- Ashley in Another Code has a recurring Flashback Nightmare. Figuring it out is an important part of the game.
- Arator the Redeemer, an NPC in the World of Warcraft Hellfire Peninsula zone, claims to only ever have one dream. It involves his father trying and failing to tell him something, and is one of the reasons he thinks that father may be Not Quite Dead.
- Edgeworth in Phoenix Wright: Ace Attorney states in one case that he always has the same dream. (His dream being of the day his father was killed.) "For fifteen years... I have had a recurring dream. A nightmare... its only a nightmare. Thats what I told myself. But now I know, it wasnt a dream." It scares him because it's a dream that he himself fired the gun that killed his father.
- Shepard has a reoccurring dream of chasing the kid who he watched die on Earth through a dark forest in Mass Effect 3, always unable to catch him before the kid abruptly catches fire. It gets creepier with the addition of the whispering voices of the dead in later incarnations of the dream and in the final version, Shepard himself/herself being the one who catches fire.
- Comes up a few times in Little Busters!: Riki has arecurring nightmare of the same scene of death and despair which turns out to be the present real world, the immediate aftermath of the bus crash he was in before he entered the world Kyousuke created, Komari has recurring dreams of an older brother she can't remember which turns out to be her repressed memories of the past and Kud has a vague recurring nightmare she can never remember in detail which turns out to be a vision of the future and her mother being executed.
- Each campaign in E.Y.E.: Divine Cybermancy starts with waking up in a strange dream landscape surrounded by enormous inscribed pillars, with a monolithic wall behind the exit portal. Dying with no available resurrectors causes you to wake up again in the landscape, with "Mysterious" telling you it was a vision of a possible future. The first time you start a campaign with a new character, you wake up with your Mentor's corpse slumped against the portal.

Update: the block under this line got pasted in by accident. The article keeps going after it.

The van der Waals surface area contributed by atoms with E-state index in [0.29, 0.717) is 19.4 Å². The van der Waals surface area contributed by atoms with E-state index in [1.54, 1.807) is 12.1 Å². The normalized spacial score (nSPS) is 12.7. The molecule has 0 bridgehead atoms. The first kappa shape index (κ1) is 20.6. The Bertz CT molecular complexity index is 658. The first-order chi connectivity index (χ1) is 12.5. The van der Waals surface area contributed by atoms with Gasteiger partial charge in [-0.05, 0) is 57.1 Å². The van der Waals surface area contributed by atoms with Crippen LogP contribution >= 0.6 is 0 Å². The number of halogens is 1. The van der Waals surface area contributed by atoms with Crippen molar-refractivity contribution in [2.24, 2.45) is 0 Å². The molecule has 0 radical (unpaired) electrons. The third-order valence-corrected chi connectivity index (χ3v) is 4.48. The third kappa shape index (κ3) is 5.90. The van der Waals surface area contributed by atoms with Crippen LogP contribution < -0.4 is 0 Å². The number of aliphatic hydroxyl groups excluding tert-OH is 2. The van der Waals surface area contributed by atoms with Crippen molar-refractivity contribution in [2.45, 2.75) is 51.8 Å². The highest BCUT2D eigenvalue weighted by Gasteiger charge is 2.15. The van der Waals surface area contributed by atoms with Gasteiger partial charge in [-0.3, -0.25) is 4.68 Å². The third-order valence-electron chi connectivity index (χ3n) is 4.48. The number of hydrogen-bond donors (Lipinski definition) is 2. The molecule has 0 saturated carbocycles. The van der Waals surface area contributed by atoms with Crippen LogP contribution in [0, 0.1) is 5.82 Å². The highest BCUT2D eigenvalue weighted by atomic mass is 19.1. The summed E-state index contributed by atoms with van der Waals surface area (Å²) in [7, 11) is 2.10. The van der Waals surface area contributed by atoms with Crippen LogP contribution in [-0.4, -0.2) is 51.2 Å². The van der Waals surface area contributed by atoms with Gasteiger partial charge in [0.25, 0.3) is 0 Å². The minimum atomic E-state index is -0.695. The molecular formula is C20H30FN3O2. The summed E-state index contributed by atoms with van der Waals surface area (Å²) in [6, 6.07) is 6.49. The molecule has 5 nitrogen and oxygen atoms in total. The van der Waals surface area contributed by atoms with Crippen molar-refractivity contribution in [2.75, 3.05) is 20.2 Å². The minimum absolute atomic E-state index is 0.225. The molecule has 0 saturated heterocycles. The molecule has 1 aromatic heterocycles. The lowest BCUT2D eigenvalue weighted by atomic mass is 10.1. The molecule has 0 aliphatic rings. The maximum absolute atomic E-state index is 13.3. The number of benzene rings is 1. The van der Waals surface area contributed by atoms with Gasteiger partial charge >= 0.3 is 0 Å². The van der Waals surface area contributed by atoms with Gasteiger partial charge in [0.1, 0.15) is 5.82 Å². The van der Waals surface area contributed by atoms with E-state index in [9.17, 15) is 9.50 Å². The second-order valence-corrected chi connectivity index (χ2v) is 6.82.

It's true that I killed my Mentor... and yet, I am not his murderer.
- Fallen London has several storylines that take the form of recurring dreams, surrounding a topic and starting to follow a whole theme once you start sorting them out. There are also certain individuals and entities that tend to cause recurring nightmares when contacted.
- In Lost Smile and Strange Circus, Noah, the protagonist, has one where there is a woman with a baby. The woman is singing a lullaby, when suddenly a dark man comes and kidnaps her, leaving the baby all alone.
- The Curse of Kudan: Ever since she was a child, Sakuya has been plagued by a nightmare where she is trying to save a woman from falling off a cliff, only for the woman to attempt to drag her down to her death. It's revealed that these nightmares come from Sakuya's repressed memories of witnessing a similar murder attempt.
- Mizuchi: After becoming the shapeshifter Ai's companion, the protagonist Linh begins having dreams of being underwater and seeing a large hand reaching for her. It's revealed that these dreams are actually Ai's memories back when the shapeshifter was an ordinary carp.
- In El Goonish Shive, Grace used to have one about a lespuko skull taunting her.
- 9th Elsewhere: Probably inevitable since the comic takes place in a Mental World.
- In Freefall, Raibert has reoccurring nightmares about never getting a full night's sleep.
- The protagonist of Life, Felicia, has a few. One of them she later uses to inspire a drawing.
- Stand Still, Stay Silent: The dream of Emil's in which Lalli stumbles in Chapter 17 gives every indication of being one, as Emil tells Lalli that having him in it makes it "different" and that it always ends before a certain point in the real event he's dreaming about.
- A major characteristic of Kate of KateModern was that she was troubled by recurring nightmares, which eventually turned out to be of some significance.
- Beatrice of The Dreamer has recurring dreams set in the American Revolution.
- Equestria Chronicles has Dartbreak, who is traumatized over the death of his friends.
- In an episode of King of the Hill, Hank is upset over recurring dreams about grilling naked with his attractive neighbor Nancy. However the dreams themselves are utterly chaste and not the least bit erotic, they're just speaking normally about the quality of the burgers and such. Peggy worries that this means that he's bored of her, but in the end Hank realizes that he wasn't bored with his wife but of propane and his grill and the dreams were a way to rejuvenate his love of grilling.
- Star Wars: The Clone Wars: In the Order 66 arc, it is heavily implied by Tup's last words that the clone troopers' control chips give them recurring nightmares of carrying out Order 66, nightmares that they cannot fully remember upon waking.
- Star Wars Resistance: As explained in "Bibo", this is how Eila's dreams of the future always come.
- Dr Venture, of The Venture Bros., has recurring dreams of being eaten by a twin in the womb all throughout season 1, which become explained in the season finale.
- In Winx Club, Bloom had these about a nymph named Daphne, who turned out to be her sister trying to tell Bloom about her origins.
- J. R. R. Tolkien conceived of the idea for the Downfall of Númenor because of a recurring dream he had about an enormous wave looming up over the land and crashing down on it.